For the first time for ages our weekly outing has actually been on a Tuesday. We went down to Gosport to the Gosport Gallery. It must be about 15 years since I last went to Gosport and on the way down I remembered why, when I was working in the area, I used to dread having to go there. I'm sure it's a great place - it is getting in and out that's the nightmare...
However it was well worth fighting our way through the traffic. We went to Kurt Jackson's exhibition, 'The Solent Project', although I must confess I hadn't heard of Jackson before we were shown some of his work at the first Contemporary Textiles Workshop.
The Solent Project comprises seascapes of - you guessed it - the Solent. For non-Brits, the Solent is the stretch of water between the south coast of England and the Isle of Wight which is the island at the bottom of a map of England. It is one of the busiest stretches of water in the world, and Wensleydale used to look out of his office window at it, lucky thing.
Jackson's paintings are beautiful, especially the moonscapes, which are breathtaking. However my favourite was 'Waders, flint, mud, light, geese' which gives you an idea of his evocative titles - and probably a fair idea of the painting. With the emphasis on mud. Jackson writes the titles on the paintings which somehow adds to the atmosphere.
As we drove home the sun was setting and there was a beautiful sky which reminded me of the paintings.
His work reminded me of Barbara Lee Smith who exhibited at the Knitting and Stitching show a few years ago.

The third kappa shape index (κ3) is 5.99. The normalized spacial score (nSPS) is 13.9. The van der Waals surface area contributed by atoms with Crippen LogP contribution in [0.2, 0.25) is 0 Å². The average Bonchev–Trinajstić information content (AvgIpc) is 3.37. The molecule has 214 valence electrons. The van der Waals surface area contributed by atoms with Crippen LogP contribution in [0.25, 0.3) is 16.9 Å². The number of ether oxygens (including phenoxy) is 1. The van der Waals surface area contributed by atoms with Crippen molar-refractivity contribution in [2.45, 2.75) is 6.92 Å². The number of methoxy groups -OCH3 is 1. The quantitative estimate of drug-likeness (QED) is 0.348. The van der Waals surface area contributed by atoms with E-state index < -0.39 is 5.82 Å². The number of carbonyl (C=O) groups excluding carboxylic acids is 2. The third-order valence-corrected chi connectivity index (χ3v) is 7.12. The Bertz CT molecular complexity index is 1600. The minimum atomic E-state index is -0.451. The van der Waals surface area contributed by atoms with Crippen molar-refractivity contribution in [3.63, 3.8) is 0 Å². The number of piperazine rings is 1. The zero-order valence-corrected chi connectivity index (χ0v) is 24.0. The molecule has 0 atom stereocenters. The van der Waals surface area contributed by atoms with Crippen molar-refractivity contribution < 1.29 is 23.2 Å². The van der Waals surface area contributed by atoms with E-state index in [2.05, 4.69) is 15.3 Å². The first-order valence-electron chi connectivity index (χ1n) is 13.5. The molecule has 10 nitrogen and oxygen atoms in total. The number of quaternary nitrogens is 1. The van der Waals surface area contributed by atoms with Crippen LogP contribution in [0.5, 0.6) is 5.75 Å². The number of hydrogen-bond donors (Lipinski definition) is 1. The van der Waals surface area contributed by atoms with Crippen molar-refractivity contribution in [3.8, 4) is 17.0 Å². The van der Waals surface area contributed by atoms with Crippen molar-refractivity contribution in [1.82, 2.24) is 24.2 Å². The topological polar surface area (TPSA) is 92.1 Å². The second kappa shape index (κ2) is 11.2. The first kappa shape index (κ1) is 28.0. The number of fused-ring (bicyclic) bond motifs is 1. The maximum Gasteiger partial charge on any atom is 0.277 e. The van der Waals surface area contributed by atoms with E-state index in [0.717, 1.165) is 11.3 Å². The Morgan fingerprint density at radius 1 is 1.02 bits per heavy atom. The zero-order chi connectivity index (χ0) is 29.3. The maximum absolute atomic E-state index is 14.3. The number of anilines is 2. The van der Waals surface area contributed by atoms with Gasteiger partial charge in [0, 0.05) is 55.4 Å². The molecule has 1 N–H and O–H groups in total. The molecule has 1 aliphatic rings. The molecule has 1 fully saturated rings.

I didn't realise until I started writing this that Jackson also does assemblages. Now I have a collection of driftwood and bits of fishing net but I couldn't make it look like this in a million years.
Unfortunately we couldn't afford even a little painting [I do have a tiny Lee-Smith!] but I did buy the catalogue and I've ordered another book so at least I can drool and dream of winning the lottery. Suppose I would have to do it first ...
I love Kurt Jackson's work. I saw an exhibition of his at Kings Lynn a few years ago and was blown away by the huge size of some of his works. The surface texture is amazing too I love the way he writes on the paintings and records what he noticed at the time he was painting. I think he must paint in his sleep, he has an astonishing output of work.
Thank you for the link to Messums. Maybe I can get to London for his next exhibition.
That assemblage is amazing. I am now torn whether to do some pre-Paris sewing or to go and have a look on my secret day off on Friday. Although I could always go on my return....
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